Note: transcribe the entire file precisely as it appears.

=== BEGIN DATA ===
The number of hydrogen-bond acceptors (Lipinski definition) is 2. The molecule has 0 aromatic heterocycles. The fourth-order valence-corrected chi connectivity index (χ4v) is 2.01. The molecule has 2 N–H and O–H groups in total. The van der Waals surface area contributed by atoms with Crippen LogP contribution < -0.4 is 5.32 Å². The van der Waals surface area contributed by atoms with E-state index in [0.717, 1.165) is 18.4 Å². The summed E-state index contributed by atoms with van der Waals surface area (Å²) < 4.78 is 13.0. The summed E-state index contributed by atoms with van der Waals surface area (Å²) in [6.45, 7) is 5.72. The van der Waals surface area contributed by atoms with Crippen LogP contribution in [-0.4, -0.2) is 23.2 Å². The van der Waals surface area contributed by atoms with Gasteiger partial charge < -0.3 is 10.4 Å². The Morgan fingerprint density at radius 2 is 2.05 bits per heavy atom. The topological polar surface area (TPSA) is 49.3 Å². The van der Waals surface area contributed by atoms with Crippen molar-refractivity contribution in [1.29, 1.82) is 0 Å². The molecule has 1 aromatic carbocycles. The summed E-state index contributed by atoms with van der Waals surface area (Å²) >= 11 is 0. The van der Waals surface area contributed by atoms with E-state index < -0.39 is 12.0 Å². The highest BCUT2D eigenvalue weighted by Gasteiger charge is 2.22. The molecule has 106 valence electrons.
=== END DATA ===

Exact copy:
The number of hydrogen-bond acceptors (Lipinski definition) is 2. The molecule has 0 aromatic heterocycles. The fourth-order valence-corrected chi connectivity index (χ4v) is 2.01. The molecule has 2 N–H and O–H groups in total. The van der Waals surface area contributed by atoms with Crippen LogP contribution < -0.4 is 5.32 Å². The van der Waals surface area contributed by atoms with E-state index in [0.717, 1.165) is 18.4 Å². The summed E-state index contributed by atoms with van der Waals surface area (Å²) < 4.78 is 13.0. The summed E-state index contributed by atoms with van der Waals surface area (Å²) in [6.45, 7) is 5.72. The van der Waals surface area contributed by atoms with Crippen LogP contribution in [-0.4, -0.2) is 23.2 Å². The van der Waals surface area contributed by atoms with Gasteiger partial charge < -0.3 is 10.4 Å². The Morgan fingerprint density at radius 2 is 2.05 bits per heavy atom. The topological polar surface area (TPSA) is 49.3 Å². The van der Waals surface area contributed by atoms with Crippen molar-refractivity contribution in [1.29, 1.82) is 0 Å². The molecule has 1 aromatic carbocycles. The summed E-state index contributed by atoms with van der Waals surface area (Å²) >= 11 is 0. The van der Waals surface area contributed by atoms with E-state index < -0.39 is 12.0 Å². The highest BCUT2D eigenvalue weighted by Gasteiger charge is 2.22. The molecule has 106 valence electrons.